The Blues and the Abstract Truth is a jazz album by Oliver Nelson recorded in February 1961. It remains Nelson's most acclaimed album. It features a lineup of notable musicians: Freddie Hubbard, Eric Dolphy (his last appearance on a Nelson album following a series of collaborations recorded for Prestige), Bill Evans (his only appearance with Nelson), Paul Chambers and Roy Haynes. Baritone saxophonist George Barrow does not take a solo but is a key feature of the subtle voicings of Nelson's arrangements.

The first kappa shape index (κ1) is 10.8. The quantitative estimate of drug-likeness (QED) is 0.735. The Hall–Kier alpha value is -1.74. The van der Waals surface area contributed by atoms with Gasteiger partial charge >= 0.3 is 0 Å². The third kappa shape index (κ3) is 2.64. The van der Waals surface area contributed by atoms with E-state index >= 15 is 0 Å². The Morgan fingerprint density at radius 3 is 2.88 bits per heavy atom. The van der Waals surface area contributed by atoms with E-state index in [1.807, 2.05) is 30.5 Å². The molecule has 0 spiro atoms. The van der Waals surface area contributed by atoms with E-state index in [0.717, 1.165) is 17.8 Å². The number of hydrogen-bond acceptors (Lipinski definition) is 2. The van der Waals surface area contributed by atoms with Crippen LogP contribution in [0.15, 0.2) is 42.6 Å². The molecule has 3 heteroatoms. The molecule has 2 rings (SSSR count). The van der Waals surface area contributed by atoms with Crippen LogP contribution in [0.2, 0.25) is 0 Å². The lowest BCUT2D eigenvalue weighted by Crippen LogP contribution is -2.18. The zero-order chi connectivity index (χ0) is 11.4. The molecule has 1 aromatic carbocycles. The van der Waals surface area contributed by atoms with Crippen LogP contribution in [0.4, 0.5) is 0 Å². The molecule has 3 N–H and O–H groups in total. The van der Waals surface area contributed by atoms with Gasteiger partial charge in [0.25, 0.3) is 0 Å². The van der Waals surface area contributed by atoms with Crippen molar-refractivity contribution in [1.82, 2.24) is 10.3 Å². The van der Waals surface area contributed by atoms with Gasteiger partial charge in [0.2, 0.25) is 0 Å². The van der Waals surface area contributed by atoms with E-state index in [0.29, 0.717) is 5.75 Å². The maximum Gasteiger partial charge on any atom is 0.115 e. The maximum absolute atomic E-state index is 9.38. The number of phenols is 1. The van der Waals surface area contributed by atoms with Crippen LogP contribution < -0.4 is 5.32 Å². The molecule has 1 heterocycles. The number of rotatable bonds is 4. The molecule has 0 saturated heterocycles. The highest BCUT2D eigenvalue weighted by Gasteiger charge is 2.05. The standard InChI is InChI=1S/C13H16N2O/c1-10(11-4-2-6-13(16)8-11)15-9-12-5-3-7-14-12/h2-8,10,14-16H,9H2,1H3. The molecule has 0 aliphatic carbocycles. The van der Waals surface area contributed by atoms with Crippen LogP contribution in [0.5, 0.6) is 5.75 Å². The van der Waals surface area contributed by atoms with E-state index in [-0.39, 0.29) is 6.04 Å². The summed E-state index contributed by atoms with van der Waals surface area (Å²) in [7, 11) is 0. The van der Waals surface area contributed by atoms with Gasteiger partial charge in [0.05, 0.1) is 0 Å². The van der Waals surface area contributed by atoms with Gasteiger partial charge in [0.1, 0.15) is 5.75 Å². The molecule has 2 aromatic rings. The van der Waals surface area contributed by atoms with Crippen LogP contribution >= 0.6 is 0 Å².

The album is an exploration of the mood and structure of the blues, though only some of the tracks are in conventional 12-bar blues form. In this regard, though it is not modal jazz, it may be seen as a continuation of the trend towards greater harmonic simplicity and subtlety via reimagined versions of the blues that was instigated by Miles Davis's Kind of Blue in 1959 (Evans and Chambers played on both albums). Of the pieces on Nelson's album, "Stolen Moments" is the most famous; it is a sixteen-bar piece (in an eight-six-two pattern), though the solos are on a conventional 12-bar minor-key blues structure in C minor. "Hoe-Down" is built on a forty-four-bar structure (with thirty-two-bar solos based on "rhythm changes"). "Cascades" modifies the traditional 32-bar AABA form by using a 16-bar minor blues for the A section, stretching the form to a total of 56 bars. The B-side of the album contains three tracks that hew closer to 12-bar form: "Yearnin'", "Butch and Butch" and "Teenie's Blues".